• Susan McGillicuddy, American Republican politician, Supervisor of Meridian Township, Michigan, 2000-; Candidate for Michigan State House of Representatives 69th District, 2012 [2]CITATION[CLOSE]
    The Political Graveyard: Alphabetical Name Index. (Retrieved 2016, January 14) . Retrieved from http://politicalgraveyard.com/alpha/index.html
  • Lillian McGillicuddy, American Republican politician, Delegate to Republican National Convention from Arkansas, 1972 [2]CITATION[CLOSE]
    The Political Graveyard: Alphabetical Name Index. (Retrieved 2016, January 14) . Retrieved from http://politicalgraveyard.com/alpha/index.html
  • George McGillicuddy, American Democrat politician, Alternate Delegate to Democratic National Convention from Maine, 1964 [2]CITATION[CLOSE]
    The Political Graveyard: Alphabetical Name Index. (Retrieved 2016, January 14) . Retrieved from http://politicalgraveyard.com/alpha/index.html
  • Mrs. Frank McGillicuddy, American Republican politician, Alternate Delegate to Republican National Convention from Arkansas, 1944, 1964 [2]CITATION[CLOSE]
    The Political Graveyard: Alphabetical Name Index. (Retrieved 2016, January 14) . Retrieved from http://politicalgraveyard.com/alpha/index.html
  • Daniel John McGillicuddy (1859-1936), American Democrat politician, Member of Maine State House of Representatives, 1884-85; Mayor of Lewiston, Maine, 1887-88, 1890-91, 1902-03 [2]CITATION[CLOSE]
    The Political Graveyard: Alphabetical Name Index. (Retrieved 2016, January 14) . Retrieved from http://politicalgraveyard.com/alpha/index.html
  • ... (Another 1 notables are available in all our PDF Extended History products and printed products wherever possible.)

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Motto


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Motto



The motto was originally a war cry or slogan. Mottoes first began to be shown with arms in the 14th and 15th centuries, but were not in general use until the 17th century. Thus the oldest coats of arms generally do not include a motto. Mottoes seldom form part of the grant of arms: Under most heraldic authorities, a motto is an optional component of the coat of arms, and can be added to or changed at will; many families have chosen not to display a motto.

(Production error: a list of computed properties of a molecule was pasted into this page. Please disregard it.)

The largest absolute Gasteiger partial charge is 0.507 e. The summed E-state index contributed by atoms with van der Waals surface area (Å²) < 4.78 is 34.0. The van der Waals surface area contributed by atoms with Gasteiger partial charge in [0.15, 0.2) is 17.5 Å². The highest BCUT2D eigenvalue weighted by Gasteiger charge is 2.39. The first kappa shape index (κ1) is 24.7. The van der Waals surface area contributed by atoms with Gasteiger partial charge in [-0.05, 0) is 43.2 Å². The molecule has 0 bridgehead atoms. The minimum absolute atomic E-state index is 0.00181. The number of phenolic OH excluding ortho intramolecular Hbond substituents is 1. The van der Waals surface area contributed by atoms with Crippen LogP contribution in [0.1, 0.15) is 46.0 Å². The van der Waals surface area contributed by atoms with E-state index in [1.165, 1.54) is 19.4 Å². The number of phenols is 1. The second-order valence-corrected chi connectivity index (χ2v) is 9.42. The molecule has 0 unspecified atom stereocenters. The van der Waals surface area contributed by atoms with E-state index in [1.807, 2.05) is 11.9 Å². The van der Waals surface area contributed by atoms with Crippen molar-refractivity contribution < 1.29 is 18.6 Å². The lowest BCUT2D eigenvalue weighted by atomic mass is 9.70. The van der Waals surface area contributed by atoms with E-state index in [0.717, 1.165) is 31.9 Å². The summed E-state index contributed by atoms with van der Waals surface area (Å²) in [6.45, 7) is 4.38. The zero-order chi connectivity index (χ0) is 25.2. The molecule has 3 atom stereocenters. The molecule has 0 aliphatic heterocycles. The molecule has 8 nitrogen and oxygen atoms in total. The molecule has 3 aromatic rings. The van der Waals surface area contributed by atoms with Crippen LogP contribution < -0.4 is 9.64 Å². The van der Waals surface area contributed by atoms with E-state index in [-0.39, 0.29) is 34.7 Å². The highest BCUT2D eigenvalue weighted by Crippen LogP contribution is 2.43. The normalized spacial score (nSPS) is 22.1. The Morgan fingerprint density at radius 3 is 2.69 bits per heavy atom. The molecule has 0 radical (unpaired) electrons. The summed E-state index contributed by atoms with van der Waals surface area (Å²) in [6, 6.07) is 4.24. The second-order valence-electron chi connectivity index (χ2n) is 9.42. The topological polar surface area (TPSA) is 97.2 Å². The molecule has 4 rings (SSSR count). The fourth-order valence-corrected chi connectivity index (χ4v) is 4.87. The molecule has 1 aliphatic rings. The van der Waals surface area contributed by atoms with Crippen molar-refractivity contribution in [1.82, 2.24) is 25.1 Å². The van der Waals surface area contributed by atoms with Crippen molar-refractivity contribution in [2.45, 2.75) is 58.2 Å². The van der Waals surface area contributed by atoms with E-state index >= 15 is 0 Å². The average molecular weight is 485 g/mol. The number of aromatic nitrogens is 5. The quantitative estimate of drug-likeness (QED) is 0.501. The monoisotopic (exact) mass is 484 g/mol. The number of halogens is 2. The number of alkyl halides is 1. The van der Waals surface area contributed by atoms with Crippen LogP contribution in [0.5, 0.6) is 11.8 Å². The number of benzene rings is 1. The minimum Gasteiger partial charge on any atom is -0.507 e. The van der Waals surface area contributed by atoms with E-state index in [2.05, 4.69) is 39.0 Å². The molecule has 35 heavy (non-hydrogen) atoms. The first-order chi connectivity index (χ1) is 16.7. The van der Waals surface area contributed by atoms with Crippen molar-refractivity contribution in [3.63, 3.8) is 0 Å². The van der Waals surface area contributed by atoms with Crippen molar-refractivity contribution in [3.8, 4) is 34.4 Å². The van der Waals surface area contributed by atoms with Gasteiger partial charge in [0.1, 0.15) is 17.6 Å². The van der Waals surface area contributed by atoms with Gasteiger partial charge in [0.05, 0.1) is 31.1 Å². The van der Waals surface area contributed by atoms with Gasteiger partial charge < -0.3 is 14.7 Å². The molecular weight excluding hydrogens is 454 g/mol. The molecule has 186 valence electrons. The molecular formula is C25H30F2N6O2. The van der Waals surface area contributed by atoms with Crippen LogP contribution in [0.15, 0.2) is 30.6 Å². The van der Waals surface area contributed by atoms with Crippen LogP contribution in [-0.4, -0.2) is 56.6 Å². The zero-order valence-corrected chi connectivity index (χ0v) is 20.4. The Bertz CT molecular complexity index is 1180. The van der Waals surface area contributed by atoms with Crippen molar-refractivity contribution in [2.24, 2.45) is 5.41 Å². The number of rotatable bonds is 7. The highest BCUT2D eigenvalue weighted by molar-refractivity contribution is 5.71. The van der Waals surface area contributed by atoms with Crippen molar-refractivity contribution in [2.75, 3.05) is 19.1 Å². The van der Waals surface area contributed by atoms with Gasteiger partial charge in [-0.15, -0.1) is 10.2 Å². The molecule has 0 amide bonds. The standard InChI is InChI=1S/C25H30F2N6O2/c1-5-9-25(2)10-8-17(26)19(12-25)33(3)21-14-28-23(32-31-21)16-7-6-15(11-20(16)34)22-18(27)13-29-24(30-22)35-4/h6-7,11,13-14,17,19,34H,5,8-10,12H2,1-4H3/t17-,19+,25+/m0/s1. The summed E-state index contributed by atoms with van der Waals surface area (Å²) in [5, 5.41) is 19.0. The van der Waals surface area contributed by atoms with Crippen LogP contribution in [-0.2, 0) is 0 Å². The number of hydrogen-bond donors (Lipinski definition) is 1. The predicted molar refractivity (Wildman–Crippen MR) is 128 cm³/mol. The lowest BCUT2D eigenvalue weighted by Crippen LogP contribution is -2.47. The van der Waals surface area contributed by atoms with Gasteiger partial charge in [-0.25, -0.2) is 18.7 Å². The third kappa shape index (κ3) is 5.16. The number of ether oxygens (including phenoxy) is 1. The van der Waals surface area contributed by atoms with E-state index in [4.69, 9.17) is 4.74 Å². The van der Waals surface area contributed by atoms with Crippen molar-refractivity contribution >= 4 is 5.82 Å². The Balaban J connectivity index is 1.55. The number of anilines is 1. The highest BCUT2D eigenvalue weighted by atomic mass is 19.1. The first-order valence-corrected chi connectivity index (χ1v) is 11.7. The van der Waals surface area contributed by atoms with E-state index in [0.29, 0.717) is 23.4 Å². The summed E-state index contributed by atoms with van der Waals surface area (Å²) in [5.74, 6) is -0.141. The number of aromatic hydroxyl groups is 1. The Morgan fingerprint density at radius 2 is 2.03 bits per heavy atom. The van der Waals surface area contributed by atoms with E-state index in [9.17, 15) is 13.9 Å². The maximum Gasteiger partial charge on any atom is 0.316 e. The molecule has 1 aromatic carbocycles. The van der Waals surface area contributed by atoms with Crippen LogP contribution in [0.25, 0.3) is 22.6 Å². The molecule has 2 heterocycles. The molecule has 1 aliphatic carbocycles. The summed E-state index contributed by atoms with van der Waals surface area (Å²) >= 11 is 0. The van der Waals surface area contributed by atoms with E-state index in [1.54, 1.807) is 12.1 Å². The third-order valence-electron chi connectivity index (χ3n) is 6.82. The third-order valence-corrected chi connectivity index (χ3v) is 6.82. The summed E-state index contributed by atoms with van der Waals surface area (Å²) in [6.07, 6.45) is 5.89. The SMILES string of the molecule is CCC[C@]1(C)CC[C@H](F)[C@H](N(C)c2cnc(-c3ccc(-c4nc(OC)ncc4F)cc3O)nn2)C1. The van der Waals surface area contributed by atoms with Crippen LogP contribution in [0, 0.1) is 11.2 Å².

Motto: Sursum Corda
Motto Translation: Hearts upwards.


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McGillicuddy Family Crest Products


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McGillicuddy Family Crest Products




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See Also


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See Also




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Citations


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Citations



  1. ^ Filby, P. William, Meyer, Mary K., Passenger and immigration lists index : a guide to published arrival records of about 500,000 passengers who came to the United States and Canada in the seventeenth, eighteenth, and nineteenth centuries. 1982-1985 Cumulated Supplements in Four Volumes Detroit, Mich. : Gale Research Co., 1985, Print (ISBN 0-8103-1795-8)
  2. ^ The Political Graveyard: Alphabetical Name Index. (Retrieved 2016, January 14) . Retrieved from http://politicalgraveyard.com/alpha/index.html

Other References

  1. Land Owners in Ireland. Genealogical Publishing. Print. (ISBN 0-8063-1203-3).
  2. McDonnell, Frances. Emigrants from Ireland to America 1735-1743 A Transcription of the report of the Irish House of Commons into Enforced emigration to America. Baltimore: Genealogical Publishing, 1992. Print. (ISBN 0-8063-1331-5).
  3. Crozier, William Armstrong Edition. Crozier's General Armory A Registry of American Families Entitled to Coat Armor. New York: Fox, Duffield, 1904. Print.
  4. Rasmussen, Louis J. . San Francisco Ship Passenger Lists 4 Volumes Colma, California 1965 Reprint. Baltimore: Genealogical Publishing, 1978. Print.
  5. Woodham-Smith, Cecil. The Great Hunger Ireland 1845-1849. New York: Old Town Books, 1962. Print. (ISBN 0-88029-385-3).
  6. Fairbairn. Fairbain's book of Crests of the Families of Great Britain and Ireland, 4th Edition 2 volumes in one. Baltimore: Heraldic Book Company, 1968. Print.
  7. Bolton, Charles Knowles. Bolton's American Armory. Baltimore: Heraldic Book Company, 1964. Print.
  8. Leyburn, James Graham. The Scotch-Irish A Social History. Chapel Hill: UNC Press, 1962. Print. (ISBN 0807842591).
  9. Sullivan, Sir Edward. The Book of Kells 3rd Edition. New York: Crescent Books, 1986. Print. (ISBN 0-517-61987-3).
  10. Robb H. Amanda and Andrew Chesler. Encyclopedia of American Family Names. New York: Haper Collins, 1995. Print. (ISBN 0-06-270075-8).
  11. ...

The McGillicuddy Family Crest was acquired from the Houseofnames.com archives. The McGillicuddy Family Crest was drawn according to heraldic standards based on published blazons. We generally include the oldest published family crest once associated with each surname.

This page was last modified on 14 January 2016 at 10:38.